On February 3, 2014, the parties participated in a mediation session at the Federal Court and executed an agreement reflecting a settlement in principal (the “Settlement”) which becomes binding only if the parties are unable to come to terms on more formal settlement agreements. The parties have since executed more formal settlement agreements which are included as an exhibit hereto. The basic terms of the Settlement required the issuance of an

additional 5,000,000 shares of our common stock to St George under the Helix APA; required St. George to purchase additional shares of our common stock for $300,000 ($0.15 per share) which is a price above the market price at the time of the Settlement; fixed the amount due on the note issued to St George in connection with the Helix APA at $600,000 and granted the Company certain prepayment rights. The Settlement provides for limitations on the amounts of our common stock that St. George may sell into the market.


As of February 29, 2016, the Company still owed St. George $75,000. See Note 6, 7 and 14.


NOTE 14 – Subsequent Events


Management has reviewed and evaluated subsequent events and transactions occurring after the balance sheet date, February 29, 2016, through the filing of this Quarterly Report on Form 10-Q on April 11, 2016, and determined that only the following additional subsequent event has occurred:


Conversion in Settlement Debt


From March 1, 2016, to present, the Company authorized 9,498,761 shares of common stock to be issued in exchange for cancellation of $75,000 of the convertible loan.


As of April 11, 2016, the balance of the convertible note is $0.00.


Equity Purchase Agreement


From March 1, 2016, to present, the Company authorized 16,300,153 shares of common stock to be issued for $153,000 pursuant to an Equity Purchase Agreement.

Item 2 – Management’s Discussion and Analysis or Plan of Operation

Overview


We caution you that reliance on any forward-looking statement involves risks and uncertainties, and that although we believe the assumptions on which our forward-looking statements are based are reasonable, any of those assumptions could prove to be inaccurate, and as a result, the forward-looking statements based on those assumptions could be incorrect. In light of these and other uncertainties, you should not conclude that we will necessarily achieve any plans and objectives or projected financial results referred to in any of the forward-looking statements. We do not undertake to release the results of any revisions of these forward-looking statements to reflect future events or circumstances. Some of the factors that may cause actual results, developments and business decisions to differ materially from those contemplated by such forward-looking statements include the following:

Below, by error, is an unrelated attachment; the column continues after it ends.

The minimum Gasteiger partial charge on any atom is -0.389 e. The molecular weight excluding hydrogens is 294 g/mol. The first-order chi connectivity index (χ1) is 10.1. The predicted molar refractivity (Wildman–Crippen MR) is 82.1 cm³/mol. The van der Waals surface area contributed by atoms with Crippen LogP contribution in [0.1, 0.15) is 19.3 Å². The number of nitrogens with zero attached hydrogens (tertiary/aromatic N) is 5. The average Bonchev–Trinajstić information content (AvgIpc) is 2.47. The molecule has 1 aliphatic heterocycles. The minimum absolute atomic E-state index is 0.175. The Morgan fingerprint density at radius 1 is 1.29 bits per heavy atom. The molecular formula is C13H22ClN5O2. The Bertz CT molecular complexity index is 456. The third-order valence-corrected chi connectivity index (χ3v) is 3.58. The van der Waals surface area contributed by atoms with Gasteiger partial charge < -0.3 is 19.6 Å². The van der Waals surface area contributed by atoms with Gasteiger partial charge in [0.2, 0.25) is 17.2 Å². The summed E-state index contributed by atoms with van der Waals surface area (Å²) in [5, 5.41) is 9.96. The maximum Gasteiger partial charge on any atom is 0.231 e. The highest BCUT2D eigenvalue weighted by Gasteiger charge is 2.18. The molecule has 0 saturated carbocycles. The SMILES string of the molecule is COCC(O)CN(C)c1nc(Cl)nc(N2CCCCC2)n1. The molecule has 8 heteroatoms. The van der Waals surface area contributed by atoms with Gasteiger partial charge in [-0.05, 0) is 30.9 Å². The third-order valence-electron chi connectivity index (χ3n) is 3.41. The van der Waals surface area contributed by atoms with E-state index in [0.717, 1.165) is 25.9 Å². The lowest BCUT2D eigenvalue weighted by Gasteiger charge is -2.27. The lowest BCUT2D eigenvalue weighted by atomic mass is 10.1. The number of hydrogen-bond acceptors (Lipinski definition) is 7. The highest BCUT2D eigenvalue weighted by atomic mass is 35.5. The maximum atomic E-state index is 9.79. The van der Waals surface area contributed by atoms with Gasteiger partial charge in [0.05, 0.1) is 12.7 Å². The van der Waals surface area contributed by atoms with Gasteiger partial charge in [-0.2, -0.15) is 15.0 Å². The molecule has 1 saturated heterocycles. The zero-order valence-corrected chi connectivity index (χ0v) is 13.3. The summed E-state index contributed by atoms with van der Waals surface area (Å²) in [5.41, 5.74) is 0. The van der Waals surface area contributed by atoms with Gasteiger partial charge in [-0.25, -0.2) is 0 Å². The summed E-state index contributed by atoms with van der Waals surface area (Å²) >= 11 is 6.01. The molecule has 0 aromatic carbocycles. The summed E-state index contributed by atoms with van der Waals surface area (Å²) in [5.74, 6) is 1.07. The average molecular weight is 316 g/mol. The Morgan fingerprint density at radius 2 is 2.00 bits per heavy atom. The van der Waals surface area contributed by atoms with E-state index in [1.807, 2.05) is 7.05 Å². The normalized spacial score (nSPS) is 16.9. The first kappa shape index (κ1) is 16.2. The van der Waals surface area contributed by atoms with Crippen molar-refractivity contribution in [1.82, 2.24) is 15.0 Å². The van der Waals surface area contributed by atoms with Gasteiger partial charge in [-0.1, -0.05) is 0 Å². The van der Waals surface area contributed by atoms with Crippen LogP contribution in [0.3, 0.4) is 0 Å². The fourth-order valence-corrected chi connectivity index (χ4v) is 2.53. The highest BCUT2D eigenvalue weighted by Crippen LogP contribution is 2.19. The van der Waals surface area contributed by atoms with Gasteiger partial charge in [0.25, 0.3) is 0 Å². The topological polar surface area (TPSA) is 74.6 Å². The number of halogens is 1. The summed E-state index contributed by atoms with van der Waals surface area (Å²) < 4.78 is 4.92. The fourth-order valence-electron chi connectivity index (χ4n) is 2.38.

RESULTS OF OPERATION

Six months ended February 29, 2016 v. six months ended February 28, 2015


We have not realized any revenue through February 29, 2016, however the net income reported for the six months ended February 28, 2015, pertains to Other Income and is the result of the change of Derivative Liabilities on Convertible Loans. Our operating expenses decreased to

$433,846 for the six months ending February 29, 2016, from $471,121 for the six months ending February 28, 2015. Consulting expenses decrease to $61,310 for the six months ended February 29, 2016, from $73,817 for the six months ended February 28, 2015. These overall decreases in expenses and increases in financing costs and changes in derivative liability resulted in our net loss of $173,544 for the six months ended February 29, 2016, as compared to the net income of

$220,546 for the six months ended February 28, 2015. We anticipate continued increased costs associated with increased levels of operation and our manufacturing and marketing processes which will begin in the current fiscal year.


Three months ended February 29, 2016 v. three months ended February 28, 2015


We have not realized any revenue through February 29, 2016, however the net income reported for the three months ended February 28, 2015, pertains to Other Income and is the result of the change of Derivative Liabilities on Convertible Loans. Our operating expenses decreased to

$221,962 for the three months ending February 29, 2016, from $264,227 for the three months ending February 28, 2015. Consulting expenses decrease to $28,000 for the three months ended February 29, 2016, from $30,000 for the three months ended February 28, 2015. These overall decreases in expenses and increases in financing costs and changes in derivative liability resulted in our net loss of $159,033 for the three months ended February 29, 2016, as compared to the net income of $177,440 for the three months ended February 28, 2015. We anticipate continued increased costs associated with increased levels of operation and our manufacturing and marketing processes which will begin in the current fiscal year.


LIQUIDITY AND CAPITAL RESOURCES

Net cash flows used in operating activities for the six months ended February 29, 2016, was

$352,944. Net cash flows used in investing was $1,460. Net cash flows from financing activities for the six months ended February 29, 2016 was $354,500. We had cash resources of $5,064 at February 29, 2016, and we intend to rely on the sale of stock in private placements to increase liquidity to enable us to execute on our plan to manufacture and market vertical axis wind turbines. As reported on a Current Report on Form 8-K filed on December 23, 2015, we have entered into an Equity Purchase Agreement from which we anticipate raising substantial additional cash resources, but there can be no assurance that this will occur.